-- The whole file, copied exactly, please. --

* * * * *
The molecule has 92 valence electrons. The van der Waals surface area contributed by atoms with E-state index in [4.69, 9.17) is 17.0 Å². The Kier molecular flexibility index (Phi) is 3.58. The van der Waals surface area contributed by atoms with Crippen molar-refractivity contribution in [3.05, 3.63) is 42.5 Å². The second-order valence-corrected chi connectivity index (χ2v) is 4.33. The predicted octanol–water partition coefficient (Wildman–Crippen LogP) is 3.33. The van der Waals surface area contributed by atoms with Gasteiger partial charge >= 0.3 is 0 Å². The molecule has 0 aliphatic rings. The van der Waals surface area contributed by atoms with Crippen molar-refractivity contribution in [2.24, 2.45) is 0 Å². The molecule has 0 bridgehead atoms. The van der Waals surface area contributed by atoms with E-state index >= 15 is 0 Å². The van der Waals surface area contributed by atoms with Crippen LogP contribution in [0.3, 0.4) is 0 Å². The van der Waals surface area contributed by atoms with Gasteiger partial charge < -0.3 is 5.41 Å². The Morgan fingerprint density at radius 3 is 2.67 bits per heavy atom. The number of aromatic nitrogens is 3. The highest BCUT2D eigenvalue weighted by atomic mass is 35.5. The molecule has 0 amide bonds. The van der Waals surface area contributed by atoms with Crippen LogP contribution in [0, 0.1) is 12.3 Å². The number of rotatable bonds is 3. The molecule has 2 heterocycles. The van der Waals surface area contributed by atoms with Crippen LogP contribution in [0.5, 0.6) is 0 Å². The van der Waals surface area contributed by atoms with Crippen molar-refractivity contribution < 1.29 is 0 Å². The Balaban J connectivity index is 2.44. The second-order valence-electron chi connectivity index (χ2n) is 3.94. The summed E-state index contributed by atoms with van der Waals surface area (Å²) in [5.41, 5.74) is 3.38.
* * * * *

The molecule has 92 valence electrons. The van der Waals surface area contributed by atoms with E-state index in [4.69, 9.17) is 17.0 Å². The Kier molecular flexibility index (Phi) is 3.58. The van der Waals surface area contributed by atoms with Crippen molar-refractivity contribution in [3.05, 3.63) is 42.5 Å². The second-order valence-corrected chi connectivity index (χ2v) is 4.33. The predicted octanol–water partition coefficient (Wildman–Crippen LogP) is 3.33. The van der Waals surface area contributed by atoms with Gasteiger partial charge >= 0.3 is 0 Å². The molecule has 0 aliphatic rings. The van der Waals surface area contributed by atoms with Crippen molar-refractivity contribution in [2.24, 2.45) is 0 Å². The molecule has 0 bridgehead atoms. The van der Waals surface area contributed by atoms with E-state index >= 15 is 0 Å². The van der Waals surface area contributed by atoms with Crippen LogP contribution in [0.3, 0.4) is 0 Å². The van der Waals surface area contributed by atoms with Gasteiger partial charge < -0.3 is 5.41 Å². The Morgan fingerprint density at radius 3 is 2.67 bits per heavy atom. The number of aromatic nitrogens is 3. The highest BCUT2D eigenvalue weighted by atomic mass is 35.5. The molecule has 0 amide bonds. The van der Waals surface area contributed by atoms with Crippen LogP contribution in [0, 0.1) is 12.3 Å². The number of rotatable bonds is 3. The molecule has 2 heterocycles. The van der Waals surface area contributed by atoms with Crippen LogP contribution in [0.5, 0.6) is 0 Å². The van der Waals surface area contributed by atoms with Crippen molar-refractivity contribution < 1.29 is 0 Å². The Balaban J connectivity index is 2.44. The second-order valence-electron chi connectivity index (χ2n) is 3.94. The summed E-state index contributed by atoms with van der Waals surface area (Å²) in [5.41, 5.74) is 3.38.